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WA What's the Right Interpretation of Court Orders?

Discussion in 'Family Law Forum' started by Ellena, 8 October 2014.

  1. Ellena

    Ellena Member

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    The Court Order states exactly: "

    (a) the parties provide evidence of their residential address by way of: (i) provision of utilities bill, tenancy agreement or landlord's receipt for accommodation costs; "
    Does this mean that you can provide one of three items, or does it mean all three must be provided, or either a: Utility Bill OR one of the other two?

    I interpret it to be an "OR" statement meaning a utility bill OR a tenancy agreement. I have provided the utility bill. The other party is hassling me to give them Tenancy Agreement.

    Please advise. Many thanks.
     
  2. AllForHer

    AllForHer Well-Known Member

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    I would interpret that as an 'or' statement, otherwise it would use the term 'and', wouldn't it?

    Sounds like the other party is being a touch petty. You can provide your tenancy agreement if you choose just to avoid the conflict, or not and just leave it to them to hold you in contravention if they think it's that important, but they would likely face a swift rap across the knuckles for wasting court time.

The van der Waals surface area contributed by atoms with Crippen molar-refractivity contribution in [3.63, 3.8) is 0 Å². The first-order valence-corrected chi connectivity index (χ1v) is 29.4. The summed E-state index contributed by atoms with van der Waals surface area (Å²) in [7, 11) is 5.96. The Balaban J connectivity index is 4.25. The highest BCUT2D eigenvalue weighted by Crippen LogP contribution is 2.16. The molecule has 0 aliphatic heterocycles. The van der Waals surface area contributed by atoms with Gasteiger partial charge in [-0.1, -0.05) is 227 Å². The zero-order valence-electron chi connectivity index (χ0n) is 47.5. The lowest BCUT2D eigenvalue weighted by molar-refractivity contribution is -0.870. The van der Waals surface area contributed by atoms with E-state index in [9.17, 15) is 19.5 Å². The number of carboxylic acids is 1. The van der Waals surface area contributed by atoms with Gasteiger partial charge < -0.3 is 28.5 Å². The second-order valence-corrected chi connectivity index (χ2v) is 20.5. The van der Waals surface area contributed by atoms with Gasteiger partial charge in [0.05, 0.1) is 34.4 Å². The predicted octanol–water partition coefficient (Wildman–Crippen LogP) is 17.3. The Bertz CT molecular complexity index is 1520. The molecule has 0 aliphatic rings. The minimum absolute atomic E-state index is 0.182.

Rod likes this.
  3. Sarah J

    Sarah J Well-Known Member

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    Hi Ellena,

    What was the formatting of the order? Was it all in one paragraph or was it separated with a ";" at the end? Such as:
    (a) utilities bill;
    (b) tenancy agreement; or
    (c) landlord's receipt.

    Even if it is in one paragraph, I would say that the order would be satisfied by either a utilities bill OR tenancy agreement OR landlord's receipt. One if sufficient. If it required two or more of the items, there would be an AND in the paragraph. Write to the other side informing them that you have answered the information request.
     

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